Practice Good Posture
Sitting and standing up straight and tall doesn’t just enhance your looks; it also “improves circulation and blood flow to the brain,” according to APFM.
To maintain good posture, keep yourself at a healthy weight; “carrying extra weight adds stress to your muscles and makes it more difficult to maintain proper posture,” says APFM. You should also try to improve your balance with practices such as yoga or even simply standing on one foot for 30 seconds and then the other, once or twice a day.
Use All Your Senses
Sight is the sense we often focus on, but don’t forget the others when trying to form new memories.
“The more senses you use in learning something, the more of your brain that will be involved in retaining the memory,” says Harvard Health, which cites astudy in which people showed a better ability to recall images when those images were accompanied by a pleasant smell.
Want to form sharp memories of a trip to a lake, for example? Then take time to close your eyes and concentrate on the sounds of the water and the wind, on the smell of pine trees, on how sunshine warms your face.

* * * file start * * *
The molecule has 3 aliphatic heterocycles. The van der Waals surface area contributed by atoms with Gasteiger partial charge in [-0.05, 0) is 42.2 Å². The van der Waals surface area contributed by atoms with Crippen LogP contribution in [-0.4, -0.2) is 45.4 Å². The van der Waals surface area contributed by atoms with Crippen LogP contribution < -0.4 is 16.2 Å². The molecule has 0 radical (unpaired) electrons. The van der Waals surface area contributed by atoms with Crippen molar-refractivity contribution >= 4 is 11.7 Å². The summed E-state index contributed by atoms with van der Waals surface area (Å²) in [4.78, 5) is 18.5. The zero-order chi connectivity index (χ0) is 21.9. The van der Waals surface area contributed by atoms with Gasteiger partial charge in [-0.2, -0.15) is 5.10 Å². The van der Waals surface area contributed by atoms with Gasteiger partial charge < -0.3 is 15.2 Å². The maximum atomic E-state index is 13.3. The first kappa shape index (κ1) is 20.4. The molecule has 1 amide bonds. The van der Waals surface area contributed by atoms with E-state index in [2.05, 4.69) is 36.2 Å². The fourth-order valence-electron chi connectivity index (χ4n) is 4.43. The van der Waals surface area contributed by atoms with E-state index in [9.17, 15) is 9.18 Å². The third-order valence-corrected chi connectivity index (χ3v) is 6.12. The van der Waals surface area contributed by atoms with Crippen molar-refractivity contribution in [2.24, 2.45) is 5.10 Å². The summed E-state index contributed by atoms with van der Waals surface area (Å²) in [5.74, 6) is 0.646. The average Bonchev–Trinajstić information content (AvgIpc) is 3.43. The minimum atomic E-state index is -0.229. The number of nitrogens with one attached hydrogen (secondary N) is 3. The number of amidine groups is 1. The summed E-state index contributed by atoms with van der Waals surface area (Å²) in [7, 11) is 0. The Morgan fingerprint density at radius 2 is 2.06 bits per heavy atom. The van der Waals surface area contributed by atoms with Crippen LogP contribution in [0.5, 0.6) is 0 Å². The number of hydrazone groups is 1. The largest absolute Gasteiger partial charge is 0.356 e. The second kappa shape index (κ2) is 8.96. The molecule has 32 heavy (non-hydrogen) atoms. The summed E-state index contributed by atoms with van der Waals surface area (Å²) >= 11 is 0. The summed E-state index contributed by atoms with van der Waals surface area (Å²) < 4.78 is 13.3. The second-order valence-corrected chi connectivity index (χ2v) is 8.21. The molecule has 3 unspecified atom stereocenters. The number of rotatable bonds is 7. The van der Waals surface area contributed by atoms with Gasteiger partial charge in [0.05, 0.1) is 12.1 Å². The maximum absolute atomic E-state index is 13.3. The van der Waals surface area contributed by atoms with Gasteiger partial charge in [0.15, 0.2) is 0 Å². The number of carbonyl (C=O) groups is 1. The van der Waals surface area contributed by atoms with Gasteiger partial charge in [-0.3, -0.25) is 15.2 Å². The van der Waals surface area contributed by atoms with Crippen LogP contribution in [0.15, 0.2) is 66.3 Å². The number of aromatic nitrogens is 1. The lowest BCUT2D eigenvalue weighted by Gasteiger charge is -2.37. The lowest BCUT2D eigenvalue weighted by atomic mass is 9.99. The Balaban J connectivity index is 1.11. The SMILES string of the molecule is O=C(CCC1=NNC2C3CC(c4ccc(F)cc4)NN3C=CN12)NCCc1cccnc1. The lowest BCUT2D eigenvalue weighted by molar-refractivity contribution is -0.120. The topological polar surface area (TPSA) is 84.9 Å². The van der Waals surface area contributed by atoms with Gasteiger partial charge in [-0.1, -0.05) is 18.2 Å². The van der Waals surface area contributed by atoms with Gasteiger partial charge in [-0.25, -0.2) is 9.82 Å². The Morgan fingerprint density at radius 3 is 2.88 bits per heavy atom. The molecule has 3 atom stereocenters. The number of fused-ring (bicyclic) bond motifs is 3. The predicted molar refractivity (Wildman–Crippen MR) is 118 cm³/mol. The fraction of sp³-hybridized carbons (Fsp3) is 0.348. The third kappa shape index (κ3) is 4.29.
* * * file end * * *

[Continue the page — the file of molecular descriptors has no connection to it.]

Listen Deeply to Others
One reason we often can’t recall conversations is that we aren’t fully tuned in.
“Any time you're engaged in activities that require communication, your neurons need to fire and synapses need to function,” says Selhub. “You want to get into the practice of regularly quieting the mind so that the neurons can do their job of communicating.”
That’s why she recommends a practice she calls deep listening:
- Pause—don’t rush when communicating.
- Inhale deeply and exhale completely.
- Listen with your heart, noticing how the words make you feel and trying to engage all of your senses.
- If you react emotionally to what the other person says, try jotting down your feelings to find clarity before responding.